That's what Romero understood (well, not anymore- the last couple of Dead movies he did were just not very interesting). The zombies can't speak, so by default they aren't nefarious (like a Hannibal Lecter). They are mean (no different than an animal is mean) and like to eat brains, but they don't have evil intentions. So that eliminates that angle. And without that angle, the story wouldn't be that different from a thriller with people stuck in an isolated location, surrounded by wolves. The wolves and zombies are interchangeable because who cares about them? I cannot RELATE to them. What I relate to is the survival instincts and reactions of those who are left behind, to deal with the wolves scratching at their door, to rebuild their lives and accept that, "OK, I guess this is the new normal. Let's do this thing. What kind of life do we want to create for ourselves now? <struggle ensues>"
Zombie and monster tales need characterization. Strong characters. Weak characters. Flip-floppers between those two extremes. Your zombie story needs to have the guy next door, the one who is always cooking kielbasa and stinking up your whole house if your forgot to close the windows. It also needs that potential pedophile that lives on the other side of the street, the one that you wanna punch in the teeth for even talking to your kids. Your story needs characters that people know from their own lives, people that can disgust or invigorate or inspire or demoralize your reader. Only then will your reader feel as though they're IN the story. That they can smell the dead zombie flesh. That their heart is racing. This applies to any sub-genre of horror, but zombies and monsters in particular. If your Bad Guy can't even speak, then you can't depend on them to carry your twisted tale. They can only rip off so many limbs before the reader gets bored.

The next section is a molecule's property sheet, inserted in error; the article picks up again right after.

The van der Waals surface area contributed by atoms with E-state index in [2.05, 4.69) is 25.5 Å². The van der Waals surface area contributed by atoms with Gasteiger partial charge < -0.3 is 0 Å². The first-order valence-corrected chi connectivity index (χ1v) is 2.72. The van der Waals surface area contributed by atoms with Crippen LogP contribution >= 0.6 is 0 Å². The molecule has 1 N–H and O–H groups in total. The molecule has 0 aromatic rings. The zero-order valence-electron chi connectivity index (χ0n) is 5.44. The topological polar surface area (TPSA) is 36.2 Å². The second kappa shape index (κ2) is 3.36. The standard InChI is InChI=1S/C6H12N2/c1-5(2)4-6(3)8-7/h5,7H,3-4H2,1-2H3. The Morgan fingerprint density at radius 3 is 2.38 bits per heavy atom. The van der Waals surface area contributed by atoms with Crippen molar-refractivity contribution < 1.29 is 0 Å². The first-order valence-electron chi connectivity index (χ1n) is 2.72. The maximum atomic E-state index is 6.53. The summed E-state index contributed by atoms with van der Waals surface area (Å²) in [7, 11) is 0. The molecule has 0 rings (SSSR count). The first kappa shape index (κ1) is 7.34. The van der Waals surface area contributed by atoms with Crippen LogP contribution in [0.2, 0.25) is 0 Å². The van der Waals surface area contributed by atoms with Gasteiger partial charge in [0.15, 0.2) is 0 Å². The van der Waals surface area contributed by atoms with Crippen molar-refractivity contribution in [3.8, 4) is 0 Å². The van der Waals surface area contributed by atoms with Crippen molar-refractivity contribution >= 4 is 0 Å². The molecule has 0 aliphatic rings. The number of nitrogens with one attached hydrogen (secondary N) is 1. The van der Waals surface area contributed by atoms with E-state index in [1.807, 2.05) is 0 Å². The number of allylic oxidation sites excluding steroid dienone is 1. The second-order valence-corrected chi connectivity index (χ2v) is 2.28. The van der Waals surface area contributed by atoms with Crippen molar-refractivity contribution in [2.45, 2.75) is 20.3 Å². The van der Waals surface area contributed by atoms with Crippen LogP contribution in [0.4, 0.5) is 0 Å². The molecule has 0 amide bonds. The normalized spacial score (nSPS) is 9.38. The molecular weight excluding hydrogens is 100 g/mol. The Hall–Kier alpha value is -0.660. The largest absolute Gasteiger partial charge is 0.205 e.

Look at Fulci's wonderful "Zombie" (AKA "Zombi 2") from 1979. Yeah, the one with the zombie fighting a shark... which seems to have been picked up by mass media 30 plus years later. I actually saw that referenced in a television commercial. This random Italian zombie movie from the year I was born was suddenly hip again. Because it resonates with people, because the zombie isn't nearly as menacing... well, as long as you don't have fins and gills. They are those slow-moving dumbbells that will only capture and eat you if they A.) overpower you with sheer numbers or B.) you're in a wheelchair C.) have broken your leg or D.) have tiny midget legs that can't stride as far per pace.
Flashy zombies will kill your story. It can't be mechanical. Zombie bangs at door. Zombie gets through the door. Zombie grabs the main character's mom. Zombie rips her arm off. Zombie eat's mom's brains. That isn't interesting writing, not to me at least. I want to know about the mom, even the silly inane stuff (what kind of childhood did she have... what kind of mother is she to her son?... how far will she go to protect him from the zombie hoard?)
Maybe I'm full of it. Or maybe I'm right. I guess I'm just a sucker for interesting characters. Not that I don't like seeing a zombie rip somebody's head off and suckle on the bottom side of it. I do! But if you can make me feel something, anything, for the characters... then you won me over as a reader.